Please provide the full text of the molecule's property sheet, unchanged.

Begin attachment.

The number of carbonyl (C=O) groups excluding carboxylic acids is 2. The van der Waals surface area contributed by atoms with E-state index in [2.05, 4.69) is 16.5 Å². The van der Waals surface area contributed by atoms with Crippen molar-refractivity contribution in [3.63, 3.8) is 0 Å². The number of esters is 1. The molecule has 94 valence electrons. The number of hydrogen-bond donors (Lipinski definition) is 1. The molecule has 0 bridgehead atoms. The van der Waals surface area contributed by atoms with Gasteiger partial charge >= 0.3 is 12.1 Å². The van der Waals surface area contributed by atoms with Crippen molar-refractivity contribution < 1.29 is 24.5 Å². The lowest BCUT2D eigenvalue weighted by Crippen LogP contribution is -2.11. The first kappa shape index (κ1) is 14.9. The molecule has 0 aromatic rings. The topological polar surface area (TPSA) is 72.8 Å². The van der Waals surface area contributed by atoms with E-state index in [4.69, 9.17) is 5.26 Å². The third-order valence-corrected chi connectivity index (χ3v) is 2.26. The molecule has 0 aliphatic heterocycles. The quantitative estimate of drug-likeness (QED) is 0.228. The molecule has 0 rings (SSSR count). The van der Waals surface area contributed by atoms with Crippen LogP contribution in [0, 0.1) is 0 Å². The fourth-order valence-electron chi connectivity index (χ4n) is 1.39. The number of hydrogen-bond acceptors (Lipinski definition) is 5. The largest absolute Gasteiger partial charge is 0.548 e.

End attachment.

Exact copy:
The number of carbonyl (C=O) groups excluding carboxylic acids is 2. The van der Waals surface area contributed by atoms with E-state index in [2.05, 4.69) is 16.5 Å². The van der Waals surface area contributed by atoms with Crippen molar-refractivity contribution in [3.63, 3.8) is 0 Å². The number of esters is 1. The molecule has 94 valence electrons. The number of hydrogen-bond donors (Lipinski definition) is 1. The molecule has 0 bridgehead atoms. The van der Waals surface area contributed by atoms with Gasteiger partial charge >= 0.3 is 12.1 Å². The van der Waals surface area contributed by atoms with Crippen molar-refractivity contribution < 1.29 is 24.5 Å². The lowest BCUT2D eigenvalue weighted by Crippen LogP contribution is -2.11. The first kappa shape index (κ1) is 14.9. The molecule has 0 aromatic rings. The topological polar surface area (TPSA) is 72.8 Å². The van der Waals surface area contributed by atoms with E-state index in [4.69, 9.17) is 5.26 Å². The third-order valence-corrected chi connectivity index (χ3v) is 2.26. The molecule has 0 aliphatic heterocycles. The quantitative estimate of drug-likeness (QED) is 0.228. The molecule has 0 rings (SSSR count). The van der Waals surface area contributed by atoms with Crippen LogP contribution in [0, 0.1) is 0 Å². The fourth-order valence-electron chi connectivity index (χ4n) is 1.39. The number of hydrogen-bond acceptors (Lipinski definition) is 5. The largest absolute Gasteiger partial charge is 0.548 e.